Learning the Air Raley

Whenever I suggest a student to try a Raley, the answer I typically get is “No way man!” It’s not as hard to learn as you might think; there are 3 steps that will make learning this trick much easier.

Step 1

Before you try a Raley, your cut at the wake must be perfect. This step consists of practicing hard cuts at the wake and landing in the flat water with total control, basically a big wake jump. The key to the Raley is a strong progressive cut. That is, your cut toward the wake should start very light and then build gradually, so that your hardest cut is through the wake.

Start out wide about 25-30 feet from the wake and cut in with a strong progressive cut, make sure to edge all the way through the top of the wake.

In the air, keep your head up and both hands on the handle. Practice this step a lot, at least 25 times, before moving onto step 2.

Step 2

Take the same strong cut at the wake and let the board drift back slightly behind you while you’re in the air. The key is get comfortable with gradually letting the board drift back a little bit at a time.

Make sure that you keep your head up and keep both hands on the handle so you will be able to pull the board back under your body. You’ll know you’re doing this right if you feel tension in your stomach muscles while you are in the air.

Step 3

This is the step where you throw the Raley back all the way.

At the camp, we’ve had success by making the rope very short, about 50 feet, and slowing the boat speed down about 13 MPH. The slower boat speed helps to take away the riders fear of trying the trick, while the shorter rope length make the wake steeper and gives an abrupt launch.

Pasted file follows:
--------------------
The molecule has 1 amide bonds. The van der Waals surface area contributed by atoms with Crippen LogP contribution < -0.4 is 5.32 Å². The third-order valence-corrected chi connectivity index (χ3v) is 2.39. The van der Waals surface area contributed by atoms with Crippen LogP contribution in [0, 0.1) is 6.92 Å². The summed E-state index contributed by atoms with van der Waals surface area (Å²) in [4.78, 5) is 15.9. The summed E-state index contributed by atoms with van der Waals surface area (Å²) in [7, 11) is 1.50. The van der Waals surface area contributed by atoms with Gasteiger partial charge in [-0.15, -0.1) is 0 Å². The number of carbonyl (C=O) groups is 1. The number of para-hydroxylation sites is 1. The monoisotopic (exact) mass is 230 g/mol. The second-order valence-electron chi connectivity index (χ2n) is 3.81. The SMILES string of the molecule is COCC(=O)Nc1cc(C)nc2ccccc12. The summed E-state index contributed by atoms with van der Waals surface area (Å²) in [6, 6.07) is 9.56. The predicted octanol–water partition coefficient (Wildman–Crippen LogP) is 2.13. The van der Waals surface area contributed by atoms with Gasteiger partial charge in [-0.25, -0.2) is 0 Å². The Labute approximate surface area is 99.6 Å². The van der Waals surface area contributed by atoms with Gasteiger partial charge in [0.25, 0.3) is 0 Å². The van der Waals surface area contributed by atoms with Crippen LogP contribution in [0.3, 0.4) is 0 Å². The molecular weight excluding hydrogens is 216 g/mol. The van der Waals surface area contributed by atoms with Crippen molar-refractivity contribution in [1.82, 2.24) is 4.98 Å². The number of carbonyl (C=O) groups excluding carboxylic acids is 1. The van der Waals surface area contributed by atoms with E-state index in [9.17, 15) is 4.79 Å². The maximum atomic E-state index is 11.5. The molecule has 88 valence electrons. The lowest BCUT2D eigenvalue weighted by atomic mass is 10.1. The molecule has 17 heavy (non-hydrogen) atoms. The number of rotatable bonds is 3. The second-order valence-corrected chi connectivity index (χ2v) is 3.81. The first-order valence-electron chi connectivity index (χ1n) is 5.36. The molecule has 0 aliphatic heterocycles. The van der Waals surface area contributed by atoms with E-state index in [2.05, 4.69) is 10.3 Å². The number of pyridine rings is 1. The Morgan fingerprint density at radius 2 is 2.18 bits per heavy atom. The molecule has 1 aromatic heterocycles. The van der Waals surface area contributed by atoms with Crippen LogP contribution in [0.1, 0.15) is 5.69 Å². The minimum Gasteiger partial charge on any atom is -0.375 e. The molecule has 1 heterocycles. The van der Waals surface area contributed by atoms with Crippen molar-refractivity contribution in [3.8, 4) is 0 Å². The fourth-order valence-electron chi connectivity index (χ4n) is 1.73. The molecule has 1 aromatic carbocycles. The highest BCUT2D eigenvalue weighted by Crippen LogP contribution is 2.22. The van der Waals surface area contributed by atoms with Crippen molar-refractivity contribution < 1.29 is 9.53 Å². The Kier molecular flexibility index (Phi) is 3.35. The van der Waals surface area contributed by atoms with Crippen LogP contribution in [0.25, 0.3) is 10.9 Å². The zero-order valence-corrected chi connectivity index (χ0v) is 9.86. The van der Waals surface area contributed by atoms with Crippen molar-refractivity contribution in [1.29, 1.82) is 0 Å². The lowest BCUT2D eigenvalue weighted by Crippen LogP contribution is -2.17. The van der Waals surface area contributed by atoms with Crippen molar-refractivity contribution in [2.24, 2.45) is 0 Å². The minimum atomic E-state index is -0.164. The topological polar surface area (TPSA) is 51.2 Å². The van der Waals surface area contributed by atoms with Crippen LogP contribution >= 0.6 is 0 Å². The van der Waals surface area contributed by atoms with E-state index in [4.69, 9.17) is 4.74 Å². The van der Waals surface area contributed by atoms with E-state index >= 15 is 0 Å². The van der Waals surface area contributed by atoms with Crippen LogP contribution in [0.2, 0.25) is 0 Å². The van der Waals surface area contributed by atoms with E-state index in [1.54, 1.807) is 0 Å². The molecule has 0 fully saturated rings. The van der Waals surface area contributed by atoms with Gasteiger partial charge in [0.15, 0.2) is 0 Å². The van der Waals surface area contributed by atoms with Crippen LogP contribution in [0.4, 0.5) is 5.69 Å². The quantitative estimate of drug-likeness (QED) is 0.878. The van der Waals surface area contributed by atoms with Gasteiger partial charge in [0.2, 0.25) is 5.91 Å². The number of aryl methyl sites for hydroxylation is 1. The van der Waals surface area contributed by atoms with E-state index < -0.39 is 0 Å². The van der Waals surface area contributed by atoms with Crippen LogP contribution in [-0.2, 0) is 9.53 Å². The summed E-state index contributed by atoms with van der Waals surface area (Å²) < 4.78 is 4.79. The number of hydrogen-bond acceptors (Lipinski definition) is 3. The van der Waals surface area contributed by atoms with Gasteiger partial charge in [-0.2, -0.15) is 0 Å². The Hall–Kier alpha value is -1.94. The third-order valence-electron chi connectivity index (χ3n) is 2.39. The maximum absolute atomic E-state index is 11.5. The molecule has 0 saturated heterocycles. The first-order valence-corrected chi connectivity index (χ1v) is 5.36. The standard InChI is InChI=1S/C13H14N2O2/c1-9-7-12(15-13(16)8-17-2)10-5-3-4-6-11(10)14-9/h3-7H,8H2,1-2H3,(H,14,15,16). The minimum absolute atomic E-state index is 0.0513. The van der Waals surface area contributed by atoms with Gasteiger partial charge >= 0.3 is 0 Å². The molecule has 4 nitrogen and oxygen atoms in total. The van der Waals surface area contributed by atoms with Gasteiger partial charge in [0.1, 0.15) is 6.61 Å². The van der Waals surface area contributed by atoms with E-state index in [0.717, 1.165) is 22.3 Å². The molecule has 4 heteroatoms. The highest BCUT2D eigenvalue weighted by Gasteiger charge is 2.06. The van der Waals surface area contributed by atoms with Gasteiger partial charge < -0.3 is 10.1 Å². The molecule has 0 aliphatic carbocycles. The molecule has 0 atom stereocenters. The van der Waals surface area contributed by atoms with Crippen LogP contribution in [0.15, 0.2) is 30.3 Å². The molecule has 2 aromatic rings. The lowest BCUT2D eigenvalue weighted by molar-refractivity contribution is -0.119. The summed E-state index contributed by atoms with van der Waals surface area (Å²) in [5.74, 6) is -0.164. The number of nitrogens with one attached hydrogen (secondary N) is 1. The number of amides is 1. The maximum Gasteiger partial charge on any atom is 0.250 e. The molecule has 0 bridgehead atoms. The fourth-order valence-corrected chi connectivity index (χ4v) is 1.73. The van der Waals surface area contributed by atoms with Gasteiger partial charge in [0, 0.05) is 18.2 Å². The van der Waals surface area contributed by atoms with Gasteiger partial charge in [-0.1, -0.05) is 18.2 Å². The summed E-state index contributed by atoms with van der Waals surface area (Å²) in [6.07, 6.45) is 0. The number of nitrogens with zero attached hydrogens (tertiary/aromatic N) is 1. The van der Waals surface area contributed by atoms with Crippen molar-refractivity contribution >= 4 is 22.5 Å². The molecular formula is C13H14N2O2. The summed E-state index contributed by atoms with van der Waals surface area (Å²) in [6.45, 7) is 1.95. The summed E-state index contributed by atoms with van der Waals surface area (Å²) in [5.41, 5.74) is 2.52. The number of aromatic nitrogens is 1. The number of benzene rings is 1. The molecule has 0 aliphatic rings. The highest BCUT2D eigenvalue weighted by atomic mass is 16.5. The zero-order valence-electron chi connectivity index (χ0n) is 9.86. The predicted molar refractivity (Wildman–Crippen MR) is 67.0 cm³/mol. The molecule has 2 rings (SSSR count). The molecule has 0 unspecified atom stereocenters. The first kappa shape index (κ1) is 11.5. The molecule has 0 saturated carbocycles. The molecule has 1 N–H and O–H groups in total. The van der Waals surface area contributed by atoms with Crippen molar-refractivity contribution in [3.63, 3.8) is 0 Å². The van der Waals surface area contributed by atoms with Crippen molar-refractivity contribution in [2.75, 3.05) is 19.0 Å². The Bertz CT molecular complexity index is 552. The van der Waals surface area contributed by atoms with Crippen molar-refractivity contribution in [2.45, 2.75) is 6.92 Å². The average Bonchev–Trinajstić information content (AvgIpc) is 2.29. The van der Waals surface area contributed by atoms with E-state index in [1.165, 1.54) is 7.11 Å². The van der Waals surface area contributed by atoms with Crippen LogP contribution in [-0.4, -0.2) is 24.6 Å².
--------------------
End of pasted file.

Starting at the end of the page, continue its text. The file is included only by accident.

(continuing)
To avoid twisting in the air, make sure that you keep your eyes focused on the pylon of the boat.

As you edge up the wake bring your hips up toward the handle to help initiate the board to drift back. When you push the board back, keep your chest up and make sure your arms are fully extended. When you are fully laid out, you should feel a jerk or snap, pull the handle down to your knees as hard as you can. If you are butt checking on the landing, you’re pulling it down too early. After you land this trick once, it is very easy to get it consistent.

Trouble shooting

Twisting over in the air?
Keep your eyes focused on your boat’s pylon.

Doing a crooked or stargazed Raley?
Your front leg drifting back before your rear leg is off the wake causes this. Be patient. Make sure both feet are off the wake before you let the board drift back.

Doing a front flip crash out of the Raley?
As you get extended, keep your chest up, and don’t let go of the handle, pull it back to your knees.

Seems too scary to try?
Keep practicing step one, then slow the boat speed down; you’ll eventually get it.

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